Landing in Bilbão on a bright sunny day we were soon heading in the direction Zaragoza for an over night stay on our way to visit our friends in Parcent, a small village set back in the hills from the coastline of Denia and Jávea. Great to see the valleys full of beautiful pink and white almond blossom, the smell is delicious and the bees make it sound like summer. Walking around this lovely, authentic Spanish village, the church spire is visible from a wide area located as most are, at the highest point of the village. The lanes between the cultivated areas of vines, almond trees, orange and lemon trees are full of bird song and insects, along with the smell of pine trees and wild herbs of lavender and rosemary.
Parcent is situated in a very popular location for professional cyclists, including racing teams from many countries. They congregate in large numbers at the bottom of the village for refreshments before heading off in all directions with different skill levels and demands on body and bike. We walked to the next village of Alcalalí, where a stage of the 5 day Tour of Valencia race was talking place. We had no sooner arrived when a mass of cyclists whizzed past us followed by their entourage of support cars with spare bike frames and wheels on the roof. The route in the immediate area had previously been cleared of cars and roads blocked off by the Civil Guarda to keep the cyclists safe, no doubt an ongoing procedure as the race progressed. Two famous names in the race were the British cyclist Ben Swift and the Belgian, Greg Van Avermaet, who is the current Olympic road race champion from Rio in 2016.
After that 2 minutes of excitement, we crossed the road into the village for some almond related tapas and a beer in traffic free streets before walking back into Parcent. We enjoyed a great lunch at Tramonti Restaurant with our friends Irene and Trevor, starting with a special ‘sopa de Ramon’ that includes self service additions to the tomato based soup of vodka, Worcester sauce and tabasco. Very special indeed and only done for Trevor, and us by association, his lucky friends! As always, we had a great time together before heading on our way to Jávea.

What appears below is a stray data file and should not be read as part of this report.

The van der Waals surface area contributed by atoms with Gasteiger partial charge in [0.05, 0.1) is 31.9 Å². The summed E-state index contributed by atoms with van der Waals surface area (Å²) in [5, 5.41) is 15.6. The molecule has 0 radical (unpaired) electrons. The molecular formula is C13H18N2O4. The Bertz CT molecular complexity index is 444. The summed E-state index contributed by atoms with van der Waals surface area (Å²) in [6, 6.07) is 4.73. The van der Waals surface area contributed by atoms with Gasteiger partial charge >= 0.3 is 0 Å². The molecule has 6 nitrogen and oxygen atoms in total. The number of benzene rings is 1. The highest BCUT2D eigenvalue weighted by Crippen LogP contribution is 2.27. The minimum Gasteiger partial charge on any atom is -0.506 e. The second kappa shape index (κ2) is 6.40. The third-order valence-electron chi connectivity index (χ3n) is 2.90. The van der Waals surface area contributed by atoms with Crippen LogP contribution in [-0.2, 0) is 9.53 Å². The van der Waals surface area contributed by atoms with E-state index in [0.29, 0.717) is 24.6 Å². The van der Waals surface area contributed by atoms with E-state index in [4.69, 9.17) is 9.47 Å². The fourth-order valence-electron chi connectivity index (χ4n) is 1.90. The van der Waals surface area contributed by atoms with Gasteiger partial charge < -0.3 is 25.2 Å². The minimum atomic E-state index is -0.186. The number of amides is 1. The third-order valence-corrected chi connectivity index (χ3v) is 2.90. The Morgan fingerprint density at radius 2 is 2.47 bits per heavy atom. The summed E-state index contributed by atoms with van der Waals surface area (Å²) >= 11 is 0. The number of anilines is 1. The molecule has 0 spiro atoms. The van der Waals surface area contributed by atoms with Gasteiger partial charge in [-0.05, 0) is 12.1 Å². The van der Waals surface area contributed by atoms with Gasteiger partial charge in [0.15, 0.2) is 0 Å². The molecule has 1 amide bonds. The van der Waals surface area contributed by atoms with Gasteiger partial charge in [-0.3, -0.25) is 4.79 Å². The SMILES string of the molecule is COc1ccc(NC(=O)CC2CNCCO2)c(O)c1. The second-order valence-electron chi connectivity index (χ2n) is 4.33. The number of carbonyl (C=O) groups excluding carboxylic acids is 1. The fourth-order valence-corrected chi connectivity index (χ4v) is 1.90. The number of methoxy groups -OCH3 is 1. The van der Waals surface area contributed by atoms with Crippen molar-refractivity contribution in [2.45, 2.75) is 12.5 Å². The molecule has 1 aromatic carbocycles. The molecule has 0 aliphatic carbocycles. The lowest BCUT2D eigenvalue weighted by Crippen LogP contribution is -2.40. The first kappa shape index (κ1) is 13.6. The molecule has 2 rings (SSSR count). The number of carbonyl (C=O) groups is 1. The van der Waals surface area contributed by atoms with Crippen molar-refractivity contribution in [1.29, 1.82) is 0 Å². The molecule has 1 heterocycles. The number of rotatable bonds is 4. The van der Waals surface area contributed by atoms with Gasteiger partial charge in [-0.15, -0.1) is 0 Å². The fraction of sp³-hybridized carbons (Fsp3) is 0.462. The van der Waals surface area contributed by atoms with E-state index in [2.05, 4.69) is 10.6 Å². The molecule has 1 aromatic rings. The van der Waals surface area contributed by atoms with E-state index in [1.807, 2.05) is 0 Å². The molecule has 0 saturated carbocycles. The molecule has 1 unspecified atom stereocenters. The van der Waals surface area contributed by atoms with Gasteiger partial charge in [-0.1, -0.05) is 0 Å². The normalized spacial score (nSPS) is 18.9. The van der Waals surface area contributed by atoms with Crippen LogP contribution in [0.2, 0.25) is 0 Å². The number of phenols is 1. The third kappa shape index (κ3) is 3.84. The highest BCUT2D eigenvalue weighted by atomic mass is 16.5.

We were keen to see the beach area at The Arenal end of Jávea after the terrible storms in January had taken their toll. Huge concrete seating barriers, moved by the power of the sea, lay haphazardly between the beach and the promenade. The tidying up has been going on for weeks using huge tractors to move sand and debris from the promenade and remove tons of seaweed to bring the beach back to a good condition.
For almost a week we simply caught up with more friends, walked and relaxed. We played boules/petanque some afternoons, had fun trying our hand at bowls at the local club with lunch afterwards, and also learned how to play Canasta and joined in the local club on a couple of occasions. Hiring a car for a few days enabled us to get out to more distant locations than our legs could transport us too. An initial trip out included a zigzag route to two small bays along the coast, very picturesque with hardly a person around.
Valentines day was celebrated with an afternoon tea overlooking the beach and music later at a nearby venue. Nice to be romantic in such a beautiful location even it is a little commercial these days.